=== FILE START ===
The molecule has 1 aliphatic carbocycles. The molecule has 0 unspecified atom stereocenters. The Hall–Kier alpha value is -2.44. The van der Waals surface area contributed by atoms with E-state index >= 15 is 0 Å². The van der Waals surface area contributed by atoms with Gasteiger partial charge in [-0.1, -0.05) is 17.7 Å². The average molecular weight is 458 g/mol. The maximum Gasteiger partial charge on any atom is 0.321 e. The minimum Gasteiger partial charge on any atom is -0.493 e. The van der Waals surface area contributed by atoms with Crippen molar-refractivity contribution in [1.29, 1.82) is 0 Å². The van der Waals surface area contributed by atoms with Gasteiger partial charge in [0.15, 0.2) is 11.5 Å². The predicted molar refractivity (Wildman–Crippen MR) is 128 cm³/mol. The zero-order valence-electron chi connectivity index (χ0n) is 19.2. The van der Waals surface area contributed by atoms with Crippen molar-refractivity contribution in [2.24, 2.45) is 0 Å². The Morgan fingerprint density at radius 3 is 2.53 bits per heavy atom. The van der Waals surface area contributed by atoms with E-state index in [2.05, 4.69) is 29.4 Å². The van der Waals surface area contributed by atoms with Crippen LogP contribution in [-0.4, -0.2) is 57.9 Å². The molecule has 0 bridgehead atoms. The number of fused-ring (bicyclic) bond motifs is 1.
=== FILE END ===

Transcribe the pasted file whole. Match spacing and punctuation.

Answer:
The molecule has 1 aliphatic carbocycles. The molecule has 0 unspecified atom stereocenters. The Hall–Kier alpha value is -2.44. The van der Waals surface area contributed by atoms with E-state index >= 15 is 0 Å². The van der Waals surface area contributed by atoms with Gasteiger partial charge in [-0.1, -0.05) is 17.7 Å². The average molecular weight is 458 g/mol. The maximum Gasteiger partial charge on any atom is 0.321 e. The minimum Gasteiger partial charge on any atom is -0.493 e. The van der Waals surface area contributed by atoms with Crippen molar-refractivity contribution in [1.29, 1.82) is 0 Å². The van der Waals surface area contributed by atoms with Gasteiger partial charge in [0.15, 0.2) is 11.5 Å². The predicted molar refractivity (Wildman–Crippen MR) is 128 cm³/mol. The zero-order valence-electron chi connectivity index (χ0n) is 19.2. The van der Waals surface area contributed by atoms with Crippen molar-refractivity contribution in [2.24, 2.45) is 0 Å². The Morgan fingerprint density at radius 3 is 2.53 bits per heavy atom. The van der Waals surface area contributed by atoms with E-state index in [2.05, 4.69) is 29.4 Å². The van der Waals surface area contributed by atoms with Crippen LogP contribution in [-0.4, -0.2) is 57.9 Å². The molecule has 0 bridgehead atoms. The number of fused-ring (bicyclic) bond motifs is 1.